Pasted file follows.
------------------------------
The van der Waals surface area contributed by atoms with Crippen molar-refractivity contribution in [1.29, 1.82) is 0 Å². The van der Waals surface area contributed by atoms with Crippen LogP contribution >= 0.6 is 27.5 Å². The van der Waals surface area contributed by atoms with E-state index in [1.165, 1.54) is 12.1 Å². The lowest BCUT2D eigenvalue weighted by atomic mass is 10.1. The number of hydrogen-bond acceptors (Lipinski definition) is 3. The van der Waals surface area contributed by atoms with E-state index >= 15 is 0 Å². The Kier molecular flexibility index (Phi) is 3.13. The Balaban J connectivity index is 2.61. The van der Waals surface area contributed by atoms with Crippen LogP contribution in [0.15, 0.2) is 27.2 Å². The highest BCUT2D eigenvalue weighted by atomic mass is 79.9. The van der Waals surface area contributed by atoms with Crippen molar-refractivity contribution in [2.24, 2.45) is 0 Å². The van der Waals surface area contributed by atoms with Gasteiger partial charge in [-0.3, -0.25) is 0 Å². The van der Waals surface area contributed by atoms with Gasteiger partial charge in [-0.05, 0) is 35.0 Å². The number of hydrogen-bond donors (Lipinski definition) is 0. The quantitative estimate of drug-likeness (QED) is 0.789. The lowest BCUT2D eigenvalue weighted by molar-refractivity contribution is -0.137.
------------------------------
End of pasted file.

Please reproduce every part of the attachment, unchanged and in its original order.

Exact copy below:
The van der Waals surface area contributed by atoms with Crippen molar-refractivity contribution in [1.29, 1.82) is 0 Å². The van der Waals surface area contributed by atoms with Crippen LogP contribution >= 0.6 is 27.5 Å². The van der Waals surface area contributed by atoms with E-state index in [1.165, 1.54) is 12.1 Å². The lowest BCUT2D eigenvalue weighted by atomic mass is 10.1. The number of hydrogen-bond acceptors (Lipinski definition) is 3. The van der Waals surface area contributed by atoms with E-state index >= 15 is 0 Å². The Kier molecular flexibility index (Phi) is 3.13. The Balaban J connectivity index is 2.61. The van der Waals surface area contributed by atoms with Crippen LogP contribution in [0.15, 0.2) is 27.2 Å². The highest BCUT2D eigenvalue weighted by atomic mass is 79.9. The van der Waals surface area contributed by atoms with Crippen molar-refractivity contribution in [2.24, 2.45) is 0 Å². The van der Waals surface area contributed by atoms with Gasteiger partial charge in [-0.3, -0.25) is 0 Å². The van der Waals surface area contributed by atoms with Gasteiger partial charge in [-0.05, 0) is 35.0 Å². The number of hydrogen-bond donors (Lipinski definition) is 0. The quantitative estimate of drug-likeness (QED) is 0.789. The lowest BCUT2D eigenvalue weighted by molar-refractivity contribution is -0.137.